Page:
September 2nd, 2011, 05:29 PM
The rendering from http://twitter.com/#!/BlacktowerTV
From Automation Gallery on UT:
297 COLLEGE ST
Site Plan Approval 11 267882 STE 20 SA Ward 20
- Tor & E.York Sep 1, 2011
Site Plan Approval application to permit the redevelopment of the lands for the pruposes of a new mixed use building, 15 storeys in height , 2 stories for commercial purposes complete w 234 resdiential units above and 136 parking spaces in a three level below grade parking facility , the first two levels being for commercial parking purposes.
September 3rd, 2011, 10:32 AM
Very nice. Looks like architectsAlliance.
December 11th, 2011, 02:40 PM
Temple of boom?
The new owners of The Zen Buddhist Temple at 297 College Street want to redevelop the site into a 15-storey condo and 20,000 sq. ft. retail space. Naturally, neighbouring Kensington Market residents and retailers aren't too keen on the idea.
BY: STEVE KUPFERMAN
MON DEC 5, 2011
The Zen Buddhist Temple at 297 College Street, situated on Kensington’s northern border, was owned by monks until May. Now it’s in the hands of Tribute Communities, a developer. The company is proposing a 15-storey condo tower for the site, with approximately 20,000 square feet of retail space, subject to City approval. The rumour currently circulating in the neighbourhood is that Loblaws is in negotiations for the location. Tribute spokespeople say it’s still too early to say who the retail tenant might be.
“We’ve been talking to a whole bunch of different potential retailers to see what would be the best fit for the site,” said Steve Deveaux, vice president of land development for Tribute. “We think a grocery retailer would be a good tenant. Or it could be a drug store, something of that ilk.”
Martin Zimmerman, whose Freshmart is currently the closest thing Kensington has to a supermarket, is, like other neighbourhood business owners, nervous. “People who come to Kensington Market know that the market pretty much closes based on sunlight hours,” he said. “The larger grocery chains are open until 11, sometimes 12 [midnight] and, if you’re a student, or if you’re working somewhere, you become trained that you don’t have to rush to Kensington Market.” Business, he worries, would flow to the supermarket, leaving the neighbourhood’s independent grocers to suffer. Freshmart would be in an especially precarious position, because it carries Loblaws’ products. “The larger corporations can afford to do the huge loss leaders,” Zimmerman added. “I think it would be detrimental to the Market.” Even neighbouring Chinatown could be affected.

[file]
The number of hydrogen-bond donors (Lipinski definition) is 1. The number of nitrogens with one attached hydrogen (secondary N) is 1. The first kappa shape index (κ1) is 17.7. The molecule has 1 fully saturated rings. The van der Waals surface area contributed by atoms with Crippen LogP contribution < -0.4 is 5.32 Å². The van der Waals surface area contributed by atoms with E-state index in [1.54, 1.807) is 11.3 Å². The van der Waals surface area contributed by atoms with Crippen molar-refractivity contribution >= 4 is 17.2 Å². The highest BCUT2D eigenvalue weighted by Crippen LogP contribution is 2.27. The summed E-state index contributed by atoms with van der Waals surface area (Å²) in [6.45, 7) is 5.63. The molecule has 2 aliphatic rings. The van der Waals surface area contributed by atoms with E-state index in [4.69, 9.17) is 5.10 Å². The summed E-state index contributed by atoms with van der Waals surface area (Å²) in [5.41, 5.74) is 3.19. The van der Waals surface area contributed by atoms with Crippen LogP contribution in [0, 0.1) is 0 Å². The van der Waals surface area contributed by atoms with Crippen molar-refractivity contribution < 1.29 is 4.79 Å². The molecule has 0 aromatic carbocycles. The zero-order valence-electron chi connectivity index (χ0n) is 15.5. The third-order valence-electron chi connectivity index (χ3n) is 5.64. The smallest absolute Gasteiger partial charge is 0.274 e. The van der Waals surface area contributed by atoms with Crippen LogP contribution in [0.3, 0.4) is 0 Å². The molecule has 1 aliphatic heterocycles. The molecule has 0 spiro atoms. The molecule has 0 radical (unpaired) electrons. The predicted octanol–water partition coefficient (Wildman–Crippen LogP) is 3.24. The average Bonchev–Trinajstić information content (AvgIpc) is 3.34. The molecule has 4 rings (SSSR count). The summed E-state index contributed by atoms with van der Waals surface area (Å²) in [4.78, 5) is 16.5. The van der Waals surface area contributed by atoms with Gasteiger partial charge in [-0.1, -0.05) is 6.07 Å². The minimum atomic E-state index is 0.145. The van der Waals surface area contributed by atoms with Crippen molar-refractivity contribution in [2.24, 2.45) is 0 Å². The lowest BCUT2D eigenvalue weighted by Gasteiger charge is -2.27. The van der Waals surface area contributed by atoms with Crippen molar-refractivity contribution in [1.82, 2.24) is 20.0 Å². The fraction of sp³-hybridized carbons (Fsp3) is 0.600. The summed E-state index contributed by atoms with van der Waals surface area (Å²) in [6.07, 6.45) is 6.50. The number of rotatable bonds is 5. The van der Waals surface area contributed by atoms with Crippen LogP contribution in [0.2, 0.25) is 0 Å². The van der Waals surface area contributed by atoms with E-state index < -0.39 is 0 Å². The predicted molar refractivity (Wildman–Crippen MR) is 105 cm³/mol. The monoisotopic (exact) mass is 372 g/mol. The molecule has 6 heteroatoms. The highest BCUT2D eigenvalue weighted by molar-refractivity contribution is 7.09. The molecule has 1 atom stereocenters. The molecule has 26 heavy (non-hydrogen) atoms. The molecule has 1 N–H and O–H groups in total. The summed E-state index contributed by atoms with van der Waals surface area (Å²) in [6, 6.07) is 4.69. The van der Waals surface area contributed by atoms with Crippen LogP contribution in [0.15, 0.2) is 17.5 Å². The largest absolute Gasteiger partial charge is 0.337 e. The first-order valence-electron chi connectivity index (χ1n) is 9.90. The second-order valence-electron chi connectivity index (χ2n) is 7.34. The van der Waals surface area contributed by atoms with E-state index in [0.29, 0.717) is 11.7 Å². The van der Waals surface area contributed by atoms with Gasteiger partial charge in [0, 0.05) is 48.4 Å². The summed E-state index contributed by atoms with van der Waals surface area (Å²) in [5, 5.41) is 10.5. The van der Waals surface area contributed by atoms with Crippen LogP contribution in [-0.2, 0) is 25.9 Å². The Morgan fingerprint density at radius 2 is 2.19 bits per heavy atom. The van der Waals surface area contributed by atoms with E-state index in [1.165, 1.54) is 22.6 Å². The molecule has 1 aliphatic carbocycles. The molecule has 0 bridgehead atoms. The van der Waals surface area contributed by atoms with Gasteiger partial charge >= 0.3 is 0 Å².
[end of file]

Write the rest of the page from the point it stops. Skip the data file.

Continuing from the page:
Yvonne Bambrick, coordinator of the Kensington Market Business Improvement Area, has similar reservations. “I don’t want to see a Loblaws there,” she said. “I think that is extremely bad news for the neighbourhood. I don’t even want to see it being discussed.” The fear is that competition from a large corporate food store would cause Kensington’s small grocers to close down and be replaced by restaurants and bars, turning the eclectic area into yet another party scene reminiscent of Little Italy, to the west.
A second major development project is gestating on Kensington’s western border, where RioCan, a shopping-centre developer, has assembled a large plot of land around—and including—the current site of Kromer Radio, at 420 Bathurst.
The area surrounding Kensington has long been ripe for development of one kind or another. It’s a low-rise strip in an increasingly high-rise city, as Neil Rodgers, vice president of acquisitions at Tribute, is quick to point out. “It really represented a location where there wasn’t a lot of competition,” he said. He compared the area to Queen West before its development boom. “We saw College as having similar up-and-coming qualities.”
January 22nd, 2012, 01:27 AM
297 College Street, Toronto. 15 Storeys, Core Architects